Washington Mutual, the nation’s largest savings and loan, said Tuesday it lost more than $1.1 billion in the first quarter as the struggling economy and flagging real estate values pummeled the bank’s borrowers.
The Seattle-based thrift lost $1.40 per share, compared with a profit of $784 million, or 86 cents per share, in the first quarter a year earlier.
It was the bank’s second consecutive quarterly loss, but Chairman and CEO Kerry Killinger promised shareholders that Washington Mutual will turn around within a year.
“I know we’ve got the true grit in this company. We will get through this,” Killinger told more than 2,000 shareholders gathered at Seattle’s symphony hall for the bank’s annual meeting. “I want people to calm down and have a little faith.”
Washington Mutual, which last week estimated a loss of about $1.1 billion for the quarter, said it needed to set aside $3.5 billion to cover bad loans in its $250 billion portfolio during the first quarter. The bank set aside less than half as much to cover bad loans in the year-ago period.
With the housing market suffering and the economy slowing, more consumers are missing payments on their bills, the company said.
Killinger outlined the company’s strategy for working through the mortgage crises: aggressive marketing of credit cards, continued growth in services to small businesses, and ongoing improvement in deposits at its retail branches.
“We have a very solid foundation for success,” he said.
Despite sharp rebukes from shareholders during a question-and-answer session, Washington Mutual’s board of directors was re-elected, according to a preliminary vote count announced during the meeting.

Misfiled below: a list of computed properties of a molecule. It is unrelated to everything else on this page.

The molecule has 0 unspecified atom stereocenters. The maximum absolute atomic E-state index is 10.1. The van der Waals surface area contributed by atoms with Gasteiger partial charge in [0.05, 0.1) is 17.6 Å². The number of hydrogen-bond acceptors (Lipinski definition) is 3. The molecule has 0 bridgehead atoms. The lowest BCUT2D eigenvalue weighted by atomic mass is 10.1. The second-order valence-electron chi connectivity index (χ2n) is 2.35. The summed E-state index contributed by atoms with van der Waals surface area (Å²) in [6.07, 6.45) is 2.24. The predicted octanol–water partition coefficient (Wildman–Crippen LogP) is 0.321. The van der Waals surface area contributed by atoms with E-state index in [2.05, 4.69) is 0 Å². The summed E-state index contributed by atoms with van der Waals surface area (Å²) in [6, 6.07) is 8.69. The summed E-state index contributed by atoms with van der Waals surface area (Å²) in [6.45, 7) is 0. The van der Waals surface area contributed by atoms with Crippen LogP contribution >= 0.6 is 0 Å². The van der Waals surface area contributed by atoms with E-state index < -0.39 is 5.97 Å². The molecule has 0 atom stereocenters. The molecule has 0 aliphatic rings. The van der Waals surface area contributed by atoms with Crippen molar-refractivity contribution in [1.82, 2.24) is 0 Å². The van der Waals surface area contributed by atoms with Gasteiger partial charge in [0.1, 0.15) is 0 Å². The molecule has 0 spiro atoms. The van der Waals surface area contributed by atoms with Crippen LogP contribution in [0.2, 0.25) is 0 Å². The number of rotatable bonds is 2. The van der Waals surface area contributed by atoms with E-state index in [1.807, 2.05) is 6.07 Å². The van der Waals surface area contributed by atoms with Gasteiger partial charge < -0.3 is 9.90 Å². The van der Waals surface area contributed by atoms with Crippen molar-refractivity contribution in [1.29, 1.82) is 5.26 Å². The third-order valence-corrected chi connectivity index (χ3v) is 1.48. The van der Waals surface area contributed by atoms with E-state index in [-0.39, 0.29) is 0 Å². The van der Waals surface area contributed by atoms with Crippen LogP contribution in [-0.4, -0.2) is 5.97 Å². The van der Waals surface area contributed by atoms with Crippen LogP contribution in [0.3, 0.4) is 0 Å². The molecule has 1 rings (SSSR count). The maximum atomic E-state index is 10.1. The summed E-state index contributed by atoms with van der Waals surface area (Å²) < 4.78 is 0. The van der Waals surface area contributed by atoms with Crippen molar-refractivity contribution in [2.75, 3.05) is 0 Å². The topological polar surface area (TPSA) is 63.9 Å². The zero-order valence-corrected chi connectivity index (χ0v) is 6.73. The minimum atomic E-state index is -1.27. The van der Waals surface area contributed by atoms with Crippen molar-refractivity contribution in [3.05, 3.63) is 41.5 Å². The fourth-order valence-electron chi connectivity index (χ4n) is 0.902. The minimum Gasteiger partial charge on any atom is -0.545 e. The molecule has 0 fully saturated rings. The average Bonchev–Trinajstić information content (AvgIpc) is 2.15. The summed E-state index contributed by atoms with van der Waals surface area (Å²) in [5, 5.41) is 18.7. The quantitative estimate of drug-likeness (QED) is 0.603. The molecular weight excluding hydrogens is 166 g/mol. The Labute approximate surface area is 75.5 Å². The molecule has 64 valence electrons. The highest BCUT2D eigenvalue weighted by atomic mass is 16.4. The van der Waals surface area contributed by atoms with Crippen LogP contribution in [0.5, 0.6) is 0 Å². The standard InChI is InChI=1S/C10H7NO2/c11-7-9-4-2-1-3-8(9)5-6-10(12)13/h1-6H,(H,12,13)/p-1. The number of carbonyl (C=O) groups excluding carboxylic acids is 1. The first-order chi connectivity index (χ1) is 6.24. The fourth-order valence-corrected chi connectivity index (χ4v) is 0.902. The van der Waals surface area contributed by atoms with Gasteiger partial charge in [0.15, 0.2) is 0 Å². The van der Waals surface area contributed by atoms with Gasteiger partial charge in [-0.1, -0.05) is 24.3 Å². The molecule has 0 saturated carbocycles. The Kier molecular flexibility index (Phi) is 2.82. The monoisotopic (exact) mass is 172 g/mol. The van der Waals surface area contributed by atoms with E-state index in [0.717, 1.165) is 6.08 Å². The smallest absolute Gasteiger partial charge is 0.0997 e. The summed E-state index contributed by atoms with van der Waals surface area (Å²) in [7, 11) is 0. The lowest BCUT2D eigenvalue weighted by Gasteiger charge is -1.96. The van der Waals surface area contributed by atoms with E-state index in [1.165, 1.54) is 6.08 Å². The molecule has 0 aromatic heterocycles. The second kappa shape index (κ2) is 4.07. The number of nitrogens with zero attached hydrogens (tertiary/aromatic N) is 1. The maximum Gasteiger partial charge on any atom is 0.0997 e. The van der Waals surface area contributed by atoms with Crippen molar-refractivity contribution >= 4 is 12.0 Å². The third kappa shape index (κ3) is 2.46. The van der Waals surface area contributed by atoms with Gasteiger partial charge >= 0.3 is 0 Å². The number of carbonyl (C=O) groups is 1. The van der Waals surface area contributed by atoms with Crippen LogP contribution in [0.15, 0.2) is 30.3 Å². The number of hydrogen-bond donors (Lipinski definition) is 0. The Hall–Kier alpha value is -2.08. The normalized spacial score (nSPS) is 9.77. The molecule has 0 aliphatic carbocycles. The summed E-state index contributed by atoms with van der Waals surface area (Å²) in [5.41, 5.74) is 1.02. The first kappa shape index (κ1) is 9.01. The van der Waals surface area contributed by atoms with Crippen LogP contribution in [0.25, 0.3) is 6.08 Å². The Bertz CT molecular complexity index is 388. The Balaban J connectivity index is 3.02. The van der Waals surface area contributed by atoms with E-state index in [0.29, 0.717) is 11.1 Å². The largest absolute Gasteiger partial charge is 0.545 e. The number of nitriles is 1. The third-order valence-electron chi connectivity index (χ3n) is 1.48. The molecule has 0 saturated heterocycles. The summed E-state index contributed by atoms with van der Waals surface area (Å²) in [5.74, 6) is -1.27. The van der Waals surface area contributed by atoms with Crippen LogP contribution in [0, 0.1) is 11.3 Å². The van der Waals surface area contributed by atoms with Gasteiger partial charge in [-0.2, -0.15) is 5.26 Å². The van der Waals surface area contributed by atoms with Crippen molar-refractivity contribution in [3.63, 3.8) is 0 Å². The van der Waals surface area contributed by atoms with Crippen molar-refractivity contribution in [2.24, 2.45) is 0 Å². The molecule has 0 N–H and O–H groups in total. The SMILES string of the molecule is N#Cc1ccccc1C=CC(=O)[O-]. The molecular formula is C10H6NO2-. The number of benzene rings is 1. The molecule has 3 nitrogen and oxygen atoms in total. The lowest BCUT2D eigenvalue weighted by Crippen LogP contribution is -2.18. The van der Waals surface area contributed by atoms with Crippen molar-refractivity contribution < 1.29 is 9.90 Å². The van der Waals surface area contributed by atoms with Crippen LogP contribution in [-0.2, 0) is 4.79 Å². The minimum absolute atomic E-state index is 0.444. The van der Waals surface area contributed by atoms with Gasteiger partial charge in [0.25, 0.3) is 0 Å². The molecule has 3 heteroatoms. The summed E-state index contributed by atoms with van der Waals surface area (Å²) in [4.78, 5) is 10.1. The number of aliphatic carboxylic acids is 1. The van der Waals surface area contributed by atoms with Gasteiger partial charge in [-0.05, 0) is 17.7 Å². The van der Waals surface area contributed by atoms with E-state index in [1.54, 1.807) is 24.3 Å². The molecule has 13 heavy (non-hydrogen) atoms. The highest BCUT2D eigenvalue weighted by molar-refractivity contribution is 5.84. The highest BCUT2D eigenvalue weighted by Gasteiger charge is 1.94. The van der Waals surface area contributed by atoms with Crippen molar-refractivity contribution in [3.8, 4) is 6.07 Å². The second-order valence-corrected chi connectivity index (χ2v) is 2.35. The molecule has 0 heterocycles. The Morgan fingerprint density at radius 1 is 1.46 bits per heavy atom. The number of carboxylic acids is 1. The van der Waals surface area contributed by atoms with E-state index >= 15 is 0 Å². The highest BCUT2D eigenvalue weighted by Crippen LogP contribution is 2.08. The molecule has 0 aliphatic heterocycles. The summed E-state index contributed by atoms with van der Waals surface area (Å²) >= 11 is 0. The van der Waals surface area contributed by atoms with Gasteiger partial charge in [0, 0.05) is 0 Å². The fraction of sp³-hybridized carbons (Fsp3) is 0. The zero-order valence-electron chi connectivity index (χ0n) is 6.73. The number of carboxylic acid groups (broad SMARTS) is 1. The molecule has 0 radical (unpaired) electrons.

Killinger, however, announced at the beginning of the meeting that Mary E. Pugh, chair of the finance committee, had resigned from the board.
A shareholder initiative calling for the chairman of the board and CEO of Washington Mutual to be different people also appeared to be passing, according to Killinger, who holds both jobs. But during a conference call after the meeting, he called the proposition advisory, not mandatory.
“The board of directors will take that into consideration,” Killinger said, adding that nothing would change immediately.
Fred Cannon, an analyst with Keefe, Bruyette & Woods, said he thought that statement was one of the most surprising developments in the Washington Mutual story this week, particularly since analysts were told about the poor results a week ago.
“I think the story is what’s going on with the shareholder vote and those corporate governance issues,” Cannon said.
Groups representing government and union pension funds with stakes in Washington Mutual said leading into the annual meeting that some board members should be held accountable for not acting to protect the company amid mounting evidence that housing prices were set to collapse. They also felt other board members should be punished for doling out fat bonuses to executives while shareholders lost money.
Cannon said the company’s projections concerning home loans seemed appropriately conservative, but he wondered if the bank was being too optimistic about a turnaround in its credit card business, since the first quarter earnings report showed credit card losses were growing.
“The (credit card) situation seems to be getting worse,” he said.
Washington Mutual’s shares ended Tuesday up 31 cents, or 3 percent, to $10.66. In the last year they have traded between $44.66 and $8.72.